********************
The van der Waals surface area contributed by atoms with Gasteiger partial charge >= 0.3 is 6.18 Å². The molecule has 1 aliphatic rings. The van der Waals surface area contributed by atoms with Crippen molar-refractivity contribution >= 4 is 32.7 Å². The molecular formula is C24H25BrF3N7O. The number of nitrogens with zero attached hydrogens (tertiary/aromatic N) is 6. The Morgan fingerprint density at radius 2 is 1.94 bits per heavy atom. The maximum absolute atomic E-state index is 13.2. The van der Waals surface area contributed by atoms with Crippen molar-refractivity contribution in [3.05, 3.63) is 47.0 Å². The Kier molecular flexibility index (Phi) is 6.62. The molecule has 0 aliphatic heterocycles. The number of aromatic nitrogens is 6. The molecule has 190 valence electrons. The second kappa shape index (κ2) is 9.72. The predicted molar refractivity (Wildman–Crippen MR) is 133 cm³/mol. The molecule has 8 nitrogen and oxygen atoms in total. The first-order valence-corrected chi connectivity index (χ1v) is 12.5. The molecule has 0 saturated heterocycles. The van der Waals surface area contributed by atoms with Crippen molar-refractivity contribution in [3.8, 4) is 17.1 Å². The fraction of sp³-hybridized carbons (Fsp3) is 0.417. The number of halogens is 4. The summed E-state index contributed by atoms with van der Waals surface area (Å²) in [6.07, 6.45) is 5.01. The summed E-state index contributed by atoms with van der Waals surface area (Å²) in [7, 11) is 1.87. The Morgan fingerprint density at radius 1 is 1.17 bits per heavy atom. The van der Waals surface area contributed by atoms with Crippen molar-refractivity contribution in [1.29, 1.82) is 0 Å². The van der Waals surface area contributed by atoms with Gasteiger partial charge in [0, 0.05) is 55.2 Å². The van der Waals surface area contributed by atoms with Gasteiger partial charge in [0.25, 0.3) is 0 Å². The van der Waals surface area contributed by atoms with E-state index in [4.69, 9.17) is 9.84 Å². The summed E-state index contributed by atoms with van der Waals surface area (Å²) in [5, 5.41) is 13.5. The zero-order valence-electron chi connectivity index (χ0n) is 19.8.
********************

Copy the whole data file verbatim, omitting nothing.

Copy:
The van der Waals surface area contributed by atoms with Gasteiger partial charge >= 0.3 is 6.18 Å². The molecule has 1 aliphatic rings. The van der Waals surface area contributed by atoms with Crippen molar-refractivity contribution >= 4 is 32.7 Å². The molecular formula is C24H25BrF3N7O. The number of nitrogens with zero attached hydrogens (tertiary/aromatic N) is 6. The Morgan fingerprint density at radius 2 is 1.94 bits per heavy atom. The maximum absolute atomic E-state index is 13.2. The van der Waals surface area contributed by atoms with Crippen molar-refractivity contribution in [3.05, 3.63) is 47.0 Å². The Kier molecular flexibility index (Phi) is 6.62. The molecule has 0 aliphatic heterocycles. The number of aromatic nitrogens is 6. The molecule has 190 valence electrons. The second kappa shape index (κ2) is 9.72. The predicted molar refractivity (Wildman–Crippen MR) is 133 cm³/mol. The molecule has 8 nitrogen and oxygen atoms in total. The first-order valence-corrected chi connectivity index (χ1v) is 12.5. The molecule has 0 saturated heterocycles. The van der Waals surface area contributed by atoms with Crippen molar-refractivity contribution in [3.8, 4) is 17.1 Å². The fraction of sp³-hybridized carbons (Fsp3) is 0.417. The number of halogens is 4. The summed E-state index contributed by atoms with van der Waals surface area (Å²) in [6.07, 6.45) is 5.01. The summed E-state index contributed by atoms with van der Waals surface area (Å²) in [7, 11) is 1.87. The Morgan fingerprint density at radius 1 is 1.17 bits per heavy atom. The van der Waals surface area contributed by atoms with Crippen molar-refractivity contribution in [1.29, 1.82) is 0 Å². The van der Waals surface area contributed by atoms with Gasteiger partial charge in [0, 0.05) is 55.2 Å². The van der Waals surface area contributed by atoms with Gasteiger partial charge in [0.25, 0.3) is 0 Å². The van der Waals surface area contributed by atoms with E-state index in [4.69, 9.17) is 9.84 Å². The summed E-state index contributed by atoms with van der Waals surface area (Å²) in [5, 5.41) is 13.5. The zero-order valence-electron chi connectivity index (χ0n) is 19.8.